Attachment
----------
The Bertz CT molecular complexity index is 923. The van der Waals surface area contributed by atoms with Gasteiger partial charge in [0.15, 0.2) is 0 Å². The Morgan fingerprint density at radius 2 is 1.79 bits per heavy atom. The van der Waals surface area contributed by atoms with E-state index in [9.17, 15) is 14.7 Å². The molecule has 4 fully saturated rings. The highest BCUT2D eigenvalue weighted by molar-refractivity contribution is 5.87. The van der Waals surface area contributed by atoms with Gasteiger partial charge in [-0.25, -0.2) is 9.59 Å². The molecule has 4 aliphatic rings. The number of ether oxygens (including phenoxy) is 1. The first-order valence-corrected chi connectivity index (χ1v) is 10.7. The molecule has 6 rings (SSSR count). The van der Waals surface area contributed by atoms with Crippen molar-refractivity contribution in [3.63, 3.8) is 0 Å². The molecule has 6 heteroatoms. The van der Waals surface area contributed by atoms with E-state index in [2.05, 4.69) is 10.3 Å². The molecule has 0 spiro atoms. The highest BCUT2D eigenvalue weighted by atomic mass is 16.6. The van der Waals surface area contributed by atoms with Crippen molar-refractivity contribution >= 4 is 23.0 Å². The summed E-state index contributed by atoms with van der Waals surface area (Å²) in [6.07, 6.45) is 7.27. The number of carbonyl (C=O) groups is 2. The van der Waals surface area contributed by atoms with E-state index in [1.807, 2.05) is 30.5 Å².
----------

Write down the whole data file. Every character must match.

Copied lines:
The Bertz CT molecular complexity index is 923. The van der Waals surface area contributed by atoms with Gasteiger partial charge in [0.15, 0.2) is 0 Å². The Morgan fingerprint density at radius 2 is 1.79 bits per heavy atom. The van der Waals surface area contributed by atoms with E-state index in [9.17, 15) is 14.7 Å². The molecule has 4 fully saturated rings. The highest BCUT2D eigenvalue weighted by molar-refractivity contribution is 5.87. The van der Waals surface area contributed by atoms with Gasteiger partial charge in [-0.25, -0.2) is 9.59 Å². The molecule has 4 aliphatic rings. The number of ether oxygens (including phenoxy) is 1. The first-order valence-corrected chi connectivity index (χ1v) is 10.7. The molecule has 6 rings (SSSR count). The van der Waals surface area contributed by atoms with Crippen molar-refractivity contribution in [3.63, 3.8) is 0 Å². The molecule has 6 heteroatoms. The van der Waals surface area contributed by atoms with E-state index in [2.05, 4.69) is 10.3 Å². The molecule has 0 spiro atoms. The highest BCUT2D eigenvalue weighted by atomic mass is 16.6. The van der Waals surface area contributed by atoms with Crippen molar-refractivity contribution >= 4 is 23.0 Å². The summed E-state index contributed by atoms with van der Waals surface area (Å²) in [6.07, 6.45) is 7.27. The number of carbonyl (C=O) groups is 2. The van der Waals surface area contributed by atoms with E-state index in [1.807, 2.05) is 30.5 Å².